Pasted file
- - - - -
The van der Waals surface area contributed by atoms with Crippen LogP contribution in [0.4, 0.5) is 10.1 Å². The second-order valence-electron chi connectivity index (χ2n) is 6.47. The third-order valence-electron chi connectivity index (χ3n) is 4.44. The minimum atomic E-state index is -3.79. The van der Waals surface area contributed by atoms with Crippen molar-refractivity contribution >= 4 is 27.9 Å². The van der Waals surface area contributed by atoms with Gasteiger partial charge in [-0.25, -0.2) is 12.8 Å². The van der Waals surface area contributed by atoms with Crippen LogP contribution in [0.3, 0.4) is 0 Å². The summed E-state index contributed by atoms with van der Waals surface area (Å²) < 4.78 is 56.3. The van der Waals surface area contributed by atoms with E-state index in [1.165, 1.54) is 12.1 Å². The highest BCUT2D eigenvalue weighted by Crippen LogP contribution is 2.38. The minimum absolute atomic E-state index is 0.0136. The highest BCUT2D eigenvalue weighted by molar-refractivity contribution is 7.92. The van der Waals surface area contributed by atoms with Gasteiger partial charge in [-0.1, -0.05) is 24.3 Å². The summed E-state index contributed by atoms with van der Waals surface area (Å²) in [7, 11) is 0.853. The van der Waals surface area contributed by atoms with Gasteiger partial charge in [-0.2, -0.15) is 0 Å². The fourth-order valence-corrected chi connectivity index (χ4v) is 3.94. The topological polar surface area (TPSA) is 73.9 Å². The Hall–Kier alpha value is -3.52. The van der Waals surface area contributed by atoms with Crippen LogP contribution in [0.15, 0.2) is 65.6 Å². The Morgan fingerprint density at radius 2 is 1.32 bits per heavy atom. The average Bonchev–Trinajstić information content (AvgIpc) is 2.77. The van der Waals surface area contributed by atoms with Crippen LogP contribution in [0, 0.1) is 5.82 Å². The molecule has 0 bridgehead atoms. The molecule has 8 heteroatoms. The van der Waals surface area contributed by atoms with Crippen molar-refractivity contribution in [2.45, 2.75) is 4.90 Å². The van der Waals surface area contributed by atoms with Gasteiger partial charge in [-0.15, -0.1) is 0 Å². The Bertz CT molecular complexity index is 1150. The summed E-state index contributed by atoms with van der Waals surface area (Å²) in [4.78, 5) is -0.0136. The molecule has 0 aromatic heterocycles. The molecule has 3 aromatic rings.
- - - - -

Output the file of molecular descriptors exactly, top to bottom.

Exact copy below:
The van der Waals surface area contributed by atoms with Crippen LogP contribution in [0.4, 0.5) is 10.1 Å². The second-order valence-electron chi connectivity index (χ2n) is 6.47. The third-order valence-electron chi connectivity index (χ3n) is 4.44. The minimum atomic E-state index is -3.79. The van der Waals surface area contributed by atoms with Crippen molar-refractivity contribution >= 4 is 27.9 Å². The van der Waals surface area contributed by atoms with Gasteiger partial charge in [-0.25, -0.2) is 12.8 Å². The van der Waals surface area contributed by atoms with Crippen LogP contribution in [0.3, 0.4) is 0 Å². The summed E-state index contributed by atoms with van der Waals surface area (Å²) < 4.78 is 56.3. The van der Waals surface area contributed by atoms with E-state index in [1.165, 1.54) is 12.1 Å². The highest BCUT2D eigenvalue weighted by Crippen LogP contribution is 2.38. The minimum absolute atomic E-state index is 0.0136. The highest BCUT2D eigenvalue weighted by molar-refractivity contribution is 7.92. The van der Waals surface area contributed by atoms with Gasteiger partial charge in [-0.1, -0.05) is 24.3 Å². The summed E-state index contributed by atoms with van der Waals surface area (Å²) in [7, 11) is 0.853. The van der Waals surface area contributed by atoms with Gasteiger partial charge in [-0.2, -0.15) is 0 Å². The fourth-order valence-corrected chi connectivity index (χ4v) is 3.94. The topological polar surface area (TPSA) is 73.9 Å². The Hall–Kier alpha value is -3.52. The van der Waals surface area contributed by atoms with Crippen LogP contribution in [0.15, 0.2) is 65.6 Å². The Morgan fingerprint density at radius 2 is 1.32 bits per heavy atom. The average Bonchev–Trinajstić information content (AvgIpc) is 2.77. The van der Waals surface area contributed by atoms with Crippen LogP contribution in [0, 0.1) is 5.82 Å². The molecule has 0 bridgehead atoms. The molecule has 8 heteroatoms. The van der Waals surface area contributed by atoms with Crippen molar-refractivity contribution in [2.45, 2.75) is 4.90 Å². The van der Waals surface area contributed by atoms with Gasteiger partial charge in [-0.15, -0.1) is 0 Å². The Bertz CT molecular complexity index is 1150. The summed E-state index contributed by atoms with van der Waals surface area (Å²) in [4.78, 5) is -0.0136. The molecule has 0 aromatic heterocycles. The molecule has 3 aromatic rings.